Cuba’s digital revolution
A revolution is underway in Cuba. The country’s communist leaders, who normally retain tight control of the media, have encouraged Cubans to become more connected online.
Internet access used to be the preserve of a privileged (and relatively rich) few. But prices have come down, public wifi spots are popular, and less than a year ago 3G data access became available on Cuban phones.
Along with a huge uptake in the internet has come a flood of Cubans signing up to social media accounts. Even President Miguel Diaz-Canel is on Twitter.
And unlike staid and traditional state-run media, Cuban social media is relatively open, freewheeling, full of jokes, criticism of the government and, of course, memes.
Prices are still high and the government keeps a close eye on dissidents or “counter-revolutionaries”. But online, Cubans are exploring new ways to communicate that would have been unheard of just a few years ago.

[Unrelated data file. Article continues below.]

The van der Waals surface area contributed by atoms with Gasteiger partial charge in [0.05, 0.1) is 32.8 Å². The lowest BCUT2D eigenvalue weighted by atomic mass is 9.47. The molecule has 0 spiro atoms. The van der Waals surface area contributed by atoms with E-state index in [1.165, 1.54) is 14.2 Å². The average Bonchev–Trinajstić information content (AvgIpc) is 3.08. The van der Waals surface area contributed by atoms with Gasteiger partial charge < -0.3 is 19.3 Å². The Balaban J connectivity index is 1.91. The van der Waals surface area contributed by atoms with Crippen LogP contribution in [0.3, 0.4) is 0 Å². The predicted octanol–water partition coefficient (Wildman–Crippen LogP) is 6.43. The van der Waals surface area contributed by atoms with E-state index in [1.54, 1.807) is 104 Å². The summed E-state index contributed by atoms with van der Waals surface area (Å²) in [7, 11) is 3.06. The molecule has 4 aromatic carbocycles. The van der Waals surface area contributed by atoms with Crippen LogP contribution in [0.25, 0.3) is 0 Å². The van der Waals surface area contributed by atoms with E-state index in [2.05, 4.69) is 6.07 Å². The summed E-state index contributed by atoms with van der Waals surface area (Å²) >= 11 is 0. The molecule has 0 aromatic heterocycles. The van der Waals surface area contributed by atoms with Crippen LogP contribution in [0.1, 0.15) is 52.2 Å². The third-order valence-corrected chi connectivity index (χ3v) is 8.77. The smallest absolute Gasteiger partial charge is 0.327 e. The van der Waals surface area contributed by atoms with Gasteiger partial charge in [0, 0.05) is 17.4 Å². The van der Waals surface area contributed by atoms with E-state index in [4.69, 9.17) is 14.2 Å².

The BBC’s Cuba correspondent Will Grant and BBC Trending reporter Reha Kansara have been meeting the Cubans at the forefront of their country’s digital revolution.
They meet political podcasters, a lesbian activist, a pro-government blogger, a gamer-turned-protester, a dissident journalist and one of Cuba’s biggest YouTube stars.
How are Cubans making their voices heard in a way they never have before – and how might social media transform the country?
Presenters: Will Grant and Reha Kansara
Photo: A young Cuban standing by the waterfront in Havana accesses the internet on his phone.